Revelation 19:1. The heavenly hosts are the first to sing. Their keynote is Hallelujah, a word meaning ‘Praise the Lord,’ and found in the New Testament only here and in Revelation 19:3-4; Revelation 19:6 of this chapter. So in one song of heaven which has no termination closes the Book of Psalms, that ‘great book of the wars of the Lord,’ when the wars have ceased for ever (comp. Neale and Littledale on Psalms 150).
With the beginning of this chapter we enter upon the fifth great section of the Apocalypse, which extends to chap. Revelation 20:6. The object of the section is to bring before us the triumph and rest of the faithful disciples of Jesus after their conflict is over. They have had to contend alike with the world and with the degenerate Church. They have been separated from both; and both have fallen. There is no more struggle for them now, except the final one yet to be described in chap. Revelation 20:7-15. So far as they are concerned, however, that, as we shall see hereafter, can hardly be called a struggle, for their enemies shall no sooner be gathered together against them than they shall be completely and for ever overwhelmed. The first notice of this happy state is presented in the song of thanksgiving sung by the heavenly hosts and by the redeemed from among men over the destruction of Babylon.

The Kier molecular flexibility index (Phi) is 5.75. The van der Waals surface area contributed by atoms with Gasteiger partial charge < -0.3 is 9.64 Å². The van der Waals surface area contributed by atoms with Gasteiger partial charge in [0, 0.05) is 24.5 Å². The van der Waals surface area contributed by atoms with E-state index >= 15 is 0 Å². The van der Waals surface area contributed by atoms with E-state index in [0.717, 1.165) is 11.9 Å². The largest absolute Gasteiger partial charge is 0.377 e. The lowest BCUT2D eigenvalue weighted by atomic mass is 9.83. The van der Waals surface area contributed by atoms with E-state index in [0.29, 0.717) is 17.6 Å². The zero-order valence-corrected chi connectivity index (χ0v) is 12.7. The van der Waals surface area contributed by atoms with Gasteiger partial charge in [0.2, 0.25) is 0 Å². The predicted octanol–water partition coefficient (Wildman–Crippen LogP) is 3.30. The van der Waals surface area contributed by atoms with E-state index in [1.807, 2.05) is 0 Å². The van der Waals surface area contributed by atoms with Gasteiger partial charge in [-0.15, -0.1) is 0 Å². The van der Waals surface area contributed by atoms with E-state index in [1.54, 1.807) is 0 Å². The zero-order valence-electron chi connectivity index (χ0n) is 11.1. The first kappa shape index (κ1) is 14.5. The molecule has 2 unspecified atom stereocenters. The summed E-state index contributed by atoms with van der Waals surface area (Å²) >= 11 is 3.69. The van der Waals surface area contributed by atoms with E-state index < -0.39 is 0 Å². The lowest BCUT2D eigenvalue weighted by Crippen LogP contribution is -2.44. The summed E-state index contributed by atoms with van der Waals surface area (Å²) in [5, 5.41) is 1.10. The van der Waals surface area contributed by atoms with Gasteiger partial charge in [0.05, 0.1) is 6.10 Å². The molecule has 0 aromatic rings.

Revelation 19:2. The word true of this verse again expresses what is real;—not merely that God has fulfilled His words, but that His judgments correspond to the reality and propriety of things.—For he hath judged the great harlot, which did corrupt the earth with her fornication, and he hath avenged the blood of his servants at her hand. The judgment particularly in view is specified in these words. We may observe how strictly it corresponds to the prayer of chap. Revelation 6:10,—‘judge,’ ‘avenge.’
Revelation 19:3. And a second time they said, Hallelujah. The thought of a ‘second’ time has peculiar importance in the eyes of St. John (comp. John 4:54). It confirms with a singular degree of emphasis the idea with which it is connected.—And her smoke goeth up for ever and ever. It went up as the smoke of Sodom (Genesis 19:28). Before, in chap. Revelation 11:8, ‘the city’ that was spiritually ‘Sodom and Egypt’ was that where our Lord was crucified—Jerusalem. Here it is Babylon. The fate of the first city out of which God’s people were called turns out to have been a prophecy of the fate of the last. Thus does God fulfil His word, and ‘bind and blend in one the morning and the evening of His creation’ (Dr. Pusey). But it was more tolerable for Sodom than it will be for Babylon; for (though indeed St. Peter says Sodom ‘suffereth the vengeance of eternal fire,’ yet) its fires were quenched in the waters of the Dead Sea. This fire goes up ‘for ever and ever’ (comp. Isaiah 66:24).
Revelation 19:4. The four and twenty elders and the four living creatures respond to the song of the heavenly host. The Elders we heard last at chap. Revelation 11:16, at the moment when the seventh trumpet had sounded, and the ‘great voices in heaven’ had declared, ‘The kingdom of the world is become the kingdom of our Lord and of His Christ.’ One of the four living creatures we saw last at chap. Revelation 15:7, when it gave to the seven angels their ‘seven golden bowls full of the wrath of God.’ With peculiar propriety, therefore, these beings first answer the hosts of heaven with their loud Amen, and then take up their song Hallelujah.
Revelation 19:5. A voice is next heard from the throne calling upon all God’s people to give praise to Him. The voice is immediately answered.